Millions of Americans practice yoga, which combines stretching and strengthening exercises with meditation. Workers Comp experts stress the benefits of this discipline in dealing with a serious problem: the treatment of workers with chronic lower back pain, and arthritic hands due to workplace injuries, whose condition often deteriorate from using high quantities of pain medications.
Yoga can play a key role in “functional restoration programs,” which combine physical therapy, counseling for psycho-social issues, occupational therapy, addiction education, and physical fitness activities. The insurance company might close a claim immediately after completion of the program or it might offer follow-up care. Yoga helps with flexibility, which is part of trying to get patients suffering from chronic-pain issues beyond the “I can’t move” stage. “However you came to chronic pain, you have to figure out some way to not let it drive you,” says Mark Pew, senior vice president of business development for Prium (Duluth, GA), a workers comp utilization review company. “That’s what functional restoration is trying to do – improve your function, which improves your quality of life.”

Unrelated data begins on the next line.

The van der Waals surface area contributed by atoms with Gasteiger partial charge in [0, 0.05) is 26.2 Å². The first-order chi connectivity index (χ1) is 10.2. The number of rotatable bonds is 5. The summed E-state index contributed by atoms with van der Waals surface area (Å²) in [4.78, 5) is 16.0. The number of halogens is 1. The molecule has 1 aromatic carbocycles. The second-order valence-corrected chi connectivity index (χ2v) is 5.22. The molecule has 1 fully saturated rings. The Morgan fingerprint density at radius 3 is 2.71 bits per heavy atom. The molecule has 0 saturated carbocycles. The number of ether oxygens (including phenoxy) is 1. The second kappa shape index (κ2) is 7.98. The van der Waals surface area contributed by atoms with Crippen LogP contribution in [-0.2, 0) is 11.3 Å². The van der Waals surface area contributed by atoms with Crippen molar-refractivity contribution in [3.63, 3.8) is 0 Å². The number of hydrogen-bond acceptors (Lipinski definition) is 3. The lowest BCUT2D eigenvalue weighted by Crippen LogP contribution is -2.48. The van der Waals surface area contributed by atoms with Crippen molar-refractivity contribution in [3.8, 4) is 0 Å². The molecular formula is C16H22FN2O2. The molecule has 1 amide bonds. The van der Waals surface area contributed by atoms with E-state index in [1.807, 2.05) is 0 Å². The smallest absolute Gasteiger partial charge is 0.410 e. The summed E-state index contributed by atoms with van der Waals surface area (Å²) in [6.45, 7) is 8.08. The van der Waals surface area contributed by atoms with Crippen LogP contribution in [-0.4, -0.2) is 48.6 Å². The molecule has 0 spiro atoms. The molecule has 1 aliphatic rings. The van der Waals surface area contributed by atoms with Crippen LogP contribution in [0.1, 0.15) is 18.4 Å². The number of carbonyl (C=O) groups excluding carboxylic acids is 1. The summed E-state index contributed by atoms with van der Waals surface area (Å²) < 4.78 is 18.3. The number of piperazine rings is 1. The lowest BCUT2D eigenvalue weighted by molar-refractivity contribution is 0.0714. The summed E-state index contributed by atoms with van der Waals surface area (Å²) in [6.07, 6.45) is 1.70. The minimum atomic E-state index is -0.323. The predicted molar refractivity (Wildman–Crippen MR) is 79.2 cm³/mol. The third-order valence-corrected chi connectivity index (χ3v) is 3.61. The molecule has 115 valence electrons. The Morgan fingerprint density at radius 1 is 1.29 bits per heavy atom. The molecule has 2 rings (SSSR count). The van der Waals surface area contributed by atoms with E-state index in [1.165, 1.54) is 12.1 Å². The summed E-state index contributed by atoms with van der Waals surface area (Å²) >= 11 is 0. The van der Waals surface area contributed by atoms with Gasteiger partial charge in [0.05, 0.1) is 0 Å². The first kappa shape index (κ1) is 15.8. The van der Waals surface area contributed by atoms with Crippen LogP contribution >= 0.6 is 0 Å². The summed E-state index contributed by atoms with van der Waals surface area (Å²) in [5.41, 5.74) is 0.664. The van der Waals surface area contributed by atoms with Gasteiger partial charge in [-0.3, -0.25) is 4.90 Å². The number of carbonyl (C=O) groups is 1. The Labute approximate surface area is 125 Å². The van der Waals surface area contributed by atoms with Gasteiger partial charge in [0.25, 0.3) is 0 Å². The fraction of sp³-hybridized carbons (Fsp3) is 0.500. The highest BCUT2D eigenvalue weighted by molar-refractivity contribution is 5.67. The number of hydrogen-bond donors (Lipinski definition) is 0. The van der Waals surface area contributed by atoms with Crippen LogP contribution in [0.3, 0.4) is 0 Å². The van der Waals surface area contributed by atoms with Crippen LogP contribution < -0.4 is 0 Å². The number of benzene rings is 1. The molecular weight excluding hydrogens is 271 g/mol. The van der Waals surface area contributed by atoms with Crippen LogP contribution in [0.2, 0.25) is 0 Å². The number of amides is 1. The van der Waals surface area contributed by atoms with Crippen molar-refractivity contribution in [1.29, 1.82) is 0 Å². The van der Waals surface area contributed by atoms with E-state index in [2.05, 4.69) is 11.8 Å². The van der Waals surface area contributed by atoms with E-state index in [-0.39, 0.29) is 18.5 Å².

These programs can cost tens of thousands of dollars for sessions that patients attend daily over several weeks. Results vary: Many patients report improved health and physical abilities, only to relapse with their pain and narcotic use increasing. According to experts, patients must be interested in making lifestyle changes to achieve positive results. Effective programs screen participants for their motivation before admitting them.
Pew is evaluating functional restoration programs based on a set of questions he developed for service providers. The goal is to help Workers Comp payers decide what action to take after utilization review and peer-to-peer discussions with a treating physician have concluded that an injured worker is consuming too many drugs without showing improvement.